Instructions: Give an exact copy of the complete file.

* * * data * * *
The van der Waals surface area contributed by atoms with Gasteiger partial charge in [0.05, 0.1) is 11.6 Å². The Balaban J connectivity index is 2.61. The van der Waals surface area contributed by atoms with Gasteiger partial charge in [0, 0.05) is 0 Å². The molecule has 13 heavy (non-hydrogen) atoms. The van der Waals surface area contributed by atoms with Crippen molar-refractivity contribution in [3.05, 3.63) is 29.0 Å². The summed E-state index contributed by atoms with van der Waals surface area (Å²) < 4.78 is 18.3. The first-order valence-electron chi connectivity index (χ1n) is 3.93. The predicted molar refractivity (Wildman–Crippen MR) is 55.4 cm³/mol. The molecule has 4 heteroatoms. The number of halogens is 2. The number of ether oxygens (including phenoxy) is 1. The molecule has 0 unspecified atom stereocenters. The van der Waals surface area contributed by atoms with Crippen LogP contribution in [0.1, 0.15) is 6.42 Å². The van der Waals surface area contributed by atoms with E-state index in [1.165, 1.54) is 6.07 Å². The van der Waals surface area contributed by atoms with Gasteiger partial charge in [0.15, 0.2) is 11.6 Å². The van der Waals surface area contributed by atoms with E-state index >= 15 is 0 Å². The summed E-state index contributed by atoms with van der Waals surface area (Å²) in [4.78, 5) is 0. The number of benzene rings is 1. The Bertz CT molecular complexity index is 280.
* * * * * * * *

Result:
The van der Waals surface area contributed by atoms with Gasteiger partial charge in [0.05, 0.1) is 11.6 Å². The Balaban J connectivity index is 2.61. The van der Waals surface area contributed by atoms with Gasteiger partial charge in [0, 0.05) is 0 Å². The molecule has 13 heavy (non-hydrogen) atoms. The van der Waals surface area contributed by atoms with Crippen molar-refractivity contribution in [3.05, 3.63) is 29.0 Å². The summed E-state index contributed by atoms with van der Waals surface area (Å²) < 4.78 is 18.3. The first-order valence-electron chi connectivity index (χ1n) is 3.93. The predicted molar refractivity (Wildman–Crippen MR) is 55.4 cm³/mol. The molecule has 4 heteroatoms. The number of halogens is 2. The number of ether oxygens (including phenoxy) is 1. The molecule has 0 unspecified atom stereocenters. The van der Waals surface area contributed by atoms with Crippen LogP contribution in [0.1, 0.15) is 6.42 Å². The van der Waals surface area contributed by atoms with E-state index in [1.165, 1.54) is 6.07 Å². The van der Waals surface area contributed by atoms with Gasteiger partial charge in [0.15, 0.2) is 11.6 Å². The van der Waals surface area contributed by atoms with E-state index >= 15 is 0 Å². The summed E-state index contributed by atoms with van der Waals surface area (Å²) in [4.78, 5) is 0. The number of benzene rings is 1. The Bertz CT molecular complexity index is 280.